The scaffolding should be designed to support its own weight as well as up to four times of the intended load. The planking and any ropes or ladders being used must be in good condition. Any damaged planks must be removed and replaced immediately. Any scaffolding that is more than 10 feet above the ground must have guardrails and toe boards. Steps or landings should have non-slip treads and guardrails.
All employees who work on or around scaffolding must be trained to recognize scaffold-related hazards, such as falls, struck by object accidents, electrical hazards, and defects. If changes to the scaffolding occur, safety training must be updated accordingly.
The scaffolding and personal protective equipment should be inspected each day before work begins, and any faults or problems should be resolved before workers begin using the scaffolding. It should be kept clean and free of debris that could fall and injure a worker below. Tools and work materials should be secured when not in use. Spills should be cleaned immediately to prevent slip and fall accidents.
Who is at Risk for a Scaffolding Accident?
Some workers are at high risk of scaffolding and other construction accidents. Workers who erect and dismantle scaffolding are at risk of injury. Erecting and dismantling scaffolding can be very dangerous, as workers are handling the platforms, planks, guardrails, and ladders before they are securely installed.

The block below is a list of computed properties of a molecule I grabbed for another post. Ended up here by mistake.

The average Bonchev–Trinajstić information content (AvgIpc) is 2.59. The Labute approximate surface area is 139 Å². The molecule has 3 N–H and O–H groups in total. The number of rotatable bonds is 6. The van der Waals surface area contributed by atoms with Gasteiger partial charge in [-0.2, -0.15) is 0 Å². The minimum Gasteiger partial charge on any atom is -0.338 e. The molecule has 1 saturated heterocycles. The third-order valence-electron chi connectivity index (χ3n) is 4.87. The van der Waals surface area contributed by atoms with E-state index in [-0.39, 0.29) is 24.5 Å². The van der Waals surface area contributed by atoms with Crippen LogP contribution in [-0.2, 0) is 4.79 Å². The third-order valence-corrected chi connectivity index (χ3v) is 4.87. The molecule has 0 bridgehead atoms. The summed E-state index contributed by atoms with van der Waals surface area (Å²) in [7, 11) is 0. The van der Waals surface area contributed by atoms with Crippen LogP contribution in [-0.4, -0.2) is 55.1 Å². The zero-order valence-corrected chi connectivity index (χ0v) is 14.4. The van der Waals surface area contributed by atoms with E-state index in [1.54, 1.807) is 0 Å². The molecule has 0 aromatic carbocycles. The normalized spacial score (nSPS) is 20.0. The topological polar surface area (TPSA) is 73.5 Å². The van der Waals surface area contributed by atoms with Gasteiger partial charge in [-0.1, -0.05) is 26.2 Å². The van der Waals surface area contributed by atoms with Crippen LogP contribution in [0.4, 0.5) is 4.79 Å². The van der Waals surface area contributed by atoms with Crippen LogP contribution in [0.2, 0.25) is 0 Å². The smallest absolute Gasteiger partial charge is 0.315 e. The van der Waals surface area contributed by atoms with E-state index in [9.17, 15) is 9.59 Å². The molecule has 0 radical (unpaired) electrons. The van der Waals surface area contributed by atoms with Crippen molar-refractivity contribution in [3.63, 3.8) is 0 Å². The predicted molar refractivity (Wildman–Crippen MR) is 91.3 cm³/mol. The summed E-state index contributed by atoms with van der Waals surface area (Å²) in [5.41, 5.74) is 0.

When scaffolding collapses, it can impact everyone around it, causing many injuries if the scaffold being used was large and extensive. Employers have a responsibility to maintain a safe workplace, and any scaffolding being used on site must comply with federal, state, and local regulations.
What if I am Injured in a Scaffolding Accident?
In Pennsylvania, employers are required to carry Workers’ Compensation insurance. Workers’ Compensation is a no-fault system of insurance, so if you were injured in a work-related accident, even if you were partly responsible for the accident, you may be eligible for benefits.
If the scaffolding accident was caused by a manufacturing defect in the materials used to build it, a third-party claim can be made against the company that made the defective parts. If someone other than your employer is responsible for the scaffolding accident that caused your injuries, such as a contractor or sub-contractor, they may be held accountable for their negligence. Families of workers who suffered a fatality may file a wrongful death claim. Consulting with an experienced lawyer can help determine the best legal path.
Pittsburgh Workers’ Compensation Lawyers at AlpernSchubert P.C. Fight for the Rights of Employees Injured in Scaffolding Accidents
If you have been injured in a workplace scaffolding accident, contact our experienced Pittsburgh Workers’ Compensation lawyers at AlpernSchubert P.C. today. We know the Pennsylvania Workers’ Compensation system, and we will fight on your behalf. Call us at 412-765-1888 or contact us online for a free consultation. Located in Pittsburgh, we serve clients throughout Western Pennsylvania, including Allegheny County, Lawrence County, and Washington County.